At the beginning of the year, the Northern Knights looked as though they had the answer to Tom Boyd in Cam Conlon. The Herald Sun published an article about him only a few weeks into season 2012, where he had taken the TAC Cup by storm as a 17-year-old. Conlon’s first two weeks his 2012 season wielded statistics of nine goals straight, 26 touches, 10 marks (half of those being contested), four tackles and 21 hitouts across the two games. Being named as best on ground in both those games, Conlon looked destined to be a star.
Well-informed recruiters believed he was certain to be a top 10 draft pick. At 198 cm and 87 kg, Conlon is one of the most versatile forward/ruck players that has come through the ranks in the past five years. He has now become an unknown quantity due to the fact he hasn’t been able to get on the park this year. Conlon could be the best value player or potentially a guy who will never be able to string together games.
Conlon calmly gave an in-depth insight into a seemingly gruesome injury. “I dislocated my knee cap and screwed up the cartilage in my knee,” he said. “I had to get the knee cleaned out and the bone taken out. It was a bit worse than what they thought so it’s taken me longer to get back.”
The one thing that’s spurred Conlon on is finals football. “They (the doctors) told me I wouldn’t play football again this year, but at the moment it looks as though I’m a chance to play the last couple of games.”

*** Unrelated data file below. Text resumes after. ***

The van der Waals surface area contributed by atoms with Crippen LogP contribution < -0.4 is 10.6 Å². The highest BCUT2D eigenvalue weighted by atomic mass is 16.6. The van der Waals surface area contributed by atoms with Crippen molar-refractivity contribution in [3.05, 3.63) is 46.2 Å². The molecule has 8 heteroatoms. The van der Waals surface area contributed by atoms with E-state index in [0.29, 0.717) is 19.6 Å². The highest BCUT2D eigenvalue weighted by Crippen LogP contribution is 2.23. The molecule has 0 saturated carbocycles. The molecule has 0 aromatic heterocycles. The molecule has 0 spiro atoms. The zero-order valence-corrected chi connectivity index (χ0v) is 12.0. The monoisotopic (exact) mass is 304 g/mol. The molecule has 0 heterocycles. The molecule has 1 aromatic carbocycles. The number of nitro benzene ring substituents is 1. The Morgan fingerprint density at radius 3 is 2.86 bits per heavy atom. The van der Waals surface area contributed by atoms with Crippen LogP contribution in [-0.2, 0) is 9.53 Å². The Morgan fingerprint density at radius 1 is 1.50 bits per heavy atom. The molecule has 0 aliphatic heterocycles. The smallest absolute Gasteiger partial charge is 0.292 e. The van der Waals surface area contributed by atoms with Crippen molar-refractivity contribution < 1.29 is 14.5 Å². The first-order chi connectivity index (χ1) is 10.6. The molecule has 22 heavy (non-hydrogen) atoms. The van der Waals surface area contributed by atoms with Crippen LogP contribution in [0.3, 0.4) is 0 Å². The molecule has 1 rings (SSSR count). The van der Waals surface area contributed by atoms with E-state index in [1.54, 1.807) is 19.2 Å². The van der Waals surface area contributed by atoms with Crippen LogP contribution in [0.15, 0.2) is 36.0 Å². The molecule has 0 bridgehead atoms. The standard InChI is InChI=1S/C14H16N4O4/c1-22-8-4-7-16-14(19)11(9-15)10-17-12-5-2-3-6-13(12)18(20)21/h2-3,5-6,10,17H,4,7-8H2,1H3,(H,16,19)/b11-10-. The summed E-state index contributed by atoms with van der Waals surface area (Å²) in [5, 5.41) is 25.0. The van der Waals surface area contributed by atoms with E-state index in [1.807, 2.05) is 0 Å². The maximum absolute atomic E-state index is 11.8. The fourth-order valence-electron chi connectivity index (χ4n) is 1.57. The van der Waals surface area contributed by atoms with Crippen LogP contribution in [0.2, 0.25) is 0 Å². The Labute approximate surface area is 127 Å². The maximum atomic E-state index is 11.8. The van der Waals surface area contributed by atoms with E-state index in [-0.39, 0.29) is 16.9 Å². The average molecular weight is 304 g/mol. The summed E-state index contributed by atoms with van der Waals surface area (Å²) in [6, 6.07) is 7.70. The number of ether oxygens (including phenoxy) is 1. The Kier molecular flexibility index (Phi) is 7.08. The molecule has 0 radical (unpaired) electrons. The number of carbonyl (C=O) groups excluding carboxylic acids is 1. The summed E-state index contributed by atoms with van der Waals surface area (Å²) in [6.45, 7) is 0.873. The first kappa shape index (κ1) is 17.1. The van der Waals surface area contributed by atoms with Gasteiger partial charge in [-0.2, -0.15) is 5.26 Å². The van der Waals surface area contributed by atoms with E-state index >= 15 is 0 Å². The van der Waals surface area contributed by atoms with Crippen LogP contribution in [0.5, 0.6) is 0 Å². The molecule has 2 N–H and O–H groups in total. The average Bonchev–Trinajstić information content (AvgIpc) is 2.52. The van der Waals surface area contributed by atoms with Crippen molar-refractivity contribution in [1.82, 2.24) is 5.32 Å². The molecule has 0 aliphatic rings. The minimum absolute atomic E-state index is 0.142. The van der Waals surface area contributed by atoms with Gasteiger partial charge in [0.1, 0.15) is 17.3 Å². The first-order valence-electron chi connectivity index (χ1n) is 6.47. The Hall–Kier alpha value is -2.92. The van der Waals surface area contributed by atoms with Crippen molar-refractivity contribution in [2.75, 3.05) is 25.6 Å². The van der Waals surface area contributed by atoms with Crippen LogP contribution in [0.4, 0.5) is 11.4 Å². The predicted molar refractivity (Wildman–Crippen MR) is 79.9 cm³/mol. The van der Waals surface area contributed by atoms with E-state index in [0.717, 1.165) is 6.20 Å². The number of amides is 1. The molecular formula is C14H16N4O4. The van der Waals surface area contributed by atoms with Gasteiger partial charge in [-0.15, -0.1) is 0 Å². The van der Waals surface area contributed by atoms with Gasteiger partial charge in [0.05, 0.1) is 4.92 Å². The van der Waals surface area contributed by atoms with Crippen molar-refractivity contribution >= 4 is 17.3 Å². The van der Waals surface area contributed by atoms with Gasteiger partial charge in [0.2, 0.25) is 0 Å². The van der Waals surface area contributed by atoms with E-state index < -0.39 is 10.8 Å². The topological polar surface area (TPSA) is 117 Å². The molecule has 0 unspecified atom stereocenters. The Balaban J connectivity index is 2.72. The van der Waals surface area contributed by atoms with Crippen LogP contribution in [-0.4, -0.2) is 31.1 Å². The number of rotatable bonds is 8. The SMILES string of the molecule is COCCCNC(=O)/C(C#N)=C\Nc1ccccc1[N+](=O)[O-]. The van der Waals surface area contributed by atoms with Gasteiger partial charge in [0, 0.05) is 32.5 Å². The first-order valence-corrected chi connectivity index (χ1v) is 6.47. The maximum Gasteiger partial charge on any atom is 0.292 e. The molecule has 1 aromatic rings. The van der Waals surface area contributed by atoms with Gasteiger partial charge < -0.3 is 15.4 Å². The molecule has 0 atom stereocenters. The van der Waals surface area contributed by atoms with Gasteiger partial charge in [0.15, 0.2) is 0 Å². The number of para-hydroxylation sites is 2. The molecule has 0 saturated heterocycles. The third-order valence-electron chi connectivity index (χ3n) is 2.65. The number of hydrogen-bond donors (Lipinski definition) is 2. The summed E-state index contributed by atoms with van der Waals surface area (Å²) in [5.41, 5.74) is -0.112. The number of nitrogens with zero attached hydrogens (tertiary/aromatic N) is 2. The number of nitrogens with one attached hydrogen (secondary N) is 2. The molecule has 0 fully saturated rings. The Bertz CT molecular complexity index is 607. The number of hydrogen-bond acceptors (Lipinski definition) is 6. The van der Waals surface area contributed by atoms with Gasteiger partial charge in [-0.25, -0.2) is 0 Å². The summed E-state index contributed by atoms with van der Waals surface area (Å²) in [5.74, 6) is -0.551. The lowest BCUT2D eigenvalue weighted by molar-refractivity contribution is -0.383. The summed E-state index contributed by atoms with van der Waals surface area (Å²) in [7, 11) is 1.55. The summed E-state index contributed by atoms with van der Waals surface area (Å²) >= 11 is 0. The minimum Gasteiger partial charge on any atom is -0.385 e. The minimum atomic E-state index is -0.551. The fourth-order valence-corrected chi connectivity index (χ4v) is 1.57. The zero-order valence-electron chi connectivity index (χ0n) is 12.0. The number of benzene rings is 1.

It’s been tough for Conlon emotionally. Whilst his team mates in Marcus Bontempelli and Ben Lennon have soared up the rankings, he’s been unable to prove his own worth. He said: “It’s been good to see them doing so well coming from the same team, but it’s been pretty hard sitting on the sidelines the whole year seeing everyone playing while I’m in rehab so it’s tough.”
A spot in the line up won’t be gifted. Liam Bowkett has excelled in Conlon’s absence and may even come into consideration as a late draft selection. Conlon knows he has something to prove when he returns: “I have to prove myself in training before I even get a game. If I do get a game I have to show what I can do.”
The question on recruiters’ minds has been whether he is a better ruckman or forward. Personally, Conlon believes he is better suited up forward, but does enjoy spells in the ruck and in the back line.
For those who are yet to see Conlon, he says his strengths are “athleticism for my height and marking the ball on the lead”. He admitted he needed to work on his “strength, putting on a bit of weight and just my kicking too”.
The depth at Northern extends past the big three in Conlon, Bontempelli and Lennon. Jake Kalanj and Hugh Curnow have had wonderful years. “I was shattered to see Jake go down with an injury, ” Conlon said, “but he came back a few weeks ago and been great. Hugh Curnow provides heaps of run and his skills have been improving. He’s worked hard to get them up and it’s paid off this year as he got to play with Vic Metro.”
One thing that may swing in Conlon’s favour come draft day is the recent recruiting history. Lachlan Plowman and Jake Stringer were both top five draft picks last year, despite missing considerable amounts of football through injuries. “I guess seeing where they were picked gives me hope but I haven’t thought about it too much,” he said. “I never thought I’d be a top draft pick, let alone really being in contention for the draft at all – but it does give me hope.”
Conlon’s game strongly resembles Kurt Tippett’s. With that in mind, clubs will be chasing him and hoping he can drop to the midpoint of the second round on draft day. Conlon’s x-factor may see him taken by Fremantle, the Bulldogs or Carlton, but don’t be surprised if he gets taken before any of their second-round picks.
For more information on Cameron Conlon, check out his profile here.